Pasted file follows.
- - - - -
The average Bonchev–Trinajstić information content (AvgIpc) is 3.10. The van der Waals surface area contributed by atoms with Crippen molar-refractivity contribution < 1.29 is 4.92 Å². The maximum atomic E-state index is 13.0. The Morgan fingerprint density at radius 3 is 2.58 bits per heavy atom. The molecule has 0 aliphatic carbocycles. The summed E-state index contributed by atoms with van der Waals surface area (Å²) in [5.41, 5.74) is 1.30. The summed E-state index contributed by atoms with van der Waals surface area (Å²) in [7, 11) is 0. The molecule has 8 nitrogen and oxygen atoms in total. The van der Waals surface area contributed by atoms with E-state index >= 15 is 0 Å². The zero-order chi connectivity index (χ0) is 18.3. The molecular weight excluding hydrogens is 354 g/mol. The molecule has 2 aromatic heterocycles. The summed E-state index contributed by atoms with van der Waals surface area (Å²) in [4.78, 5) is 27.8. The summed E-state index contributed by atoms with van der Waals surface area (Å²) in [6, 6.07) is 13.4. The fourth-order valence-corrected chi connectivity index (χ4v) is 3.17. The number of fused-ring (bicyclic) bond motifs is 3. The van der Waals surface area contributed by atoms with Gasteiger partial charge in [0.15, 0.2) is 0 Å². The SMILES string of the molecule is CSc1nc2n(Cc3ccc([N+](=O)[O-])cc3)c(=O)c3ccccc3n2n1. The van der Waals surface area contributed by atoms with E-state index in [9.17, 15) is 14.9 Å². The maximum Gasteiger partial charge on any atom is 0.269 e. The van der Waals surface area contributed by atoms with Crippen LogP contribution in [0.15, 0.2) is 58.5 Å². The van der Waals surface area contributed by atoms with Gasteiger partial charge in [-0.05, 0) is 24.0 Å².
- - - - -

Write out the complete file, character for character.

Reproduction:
The average Bonchev–Trinajstić information content (AvgIpc) is 3.10. The van der Waals surface area contributed by atoms with Crippen molar-refractivity contribution < 1.29 is 4.92 Å². The maximum atomic E-state index is 13.0. The Morgan fingerprint density at radius 3 is 2.58 bits per heavy atom. The molecule has 0 aliphatic carbocycles. The summed E-state index contributed by atoms with van der Waals surface area (Å²) in [5.41, 5.74) is 1.30. The summed E-state index contributed by atoms with van der Waals surface area (Å²) in [7, 11) is 0. The molecule has 8 nitrogen and oxygen atoms in total. The van der Waals surface area contributed by atoms with E-state index >= 15 is 0 Å². The zero-order chi connectivity index (χ0) is 18.3. The molecular weight excluding hydrogens is 354 g/mol. The molecule has 2 aromatic heterocycles. The summed E-state index contributed by atoms with van der Waals surface area (Å²) in [4.78, 5) is 27.8. The summed E-state index contributed by atoms with van der Waals surface area (Å²) in [6, 6.07) is 13.4. The fourth-order valence-corrected chi connectivity index (χ4v) is 3.17. The number of fused-ring (bicyclic) bond motifs is 3. The van der Waals surface area contributed by atoms with Gasteiger partial charge in [0.15, 0.2) is 0 Å². The SMILES string of the molecule is CSc1nc2n(Cc3ccc([N+](=O)[O-])cc3)c(=O)c3ccccc3n2n1. The van der Waals surface area contributed by atoms with E-state index in [9.17, 15) is 14.9 Å². The maximum Gasteiger partial charge on any atom is 0.269 e. The van der Waals surface area contributed by atoms with Crippen LogP contribution in [0.15, 0.2) is 58.5 Å². The van der Waals surface area contributed by atoms with Gasteiger partial charge in [-0.05, 0) is 24.0 Å².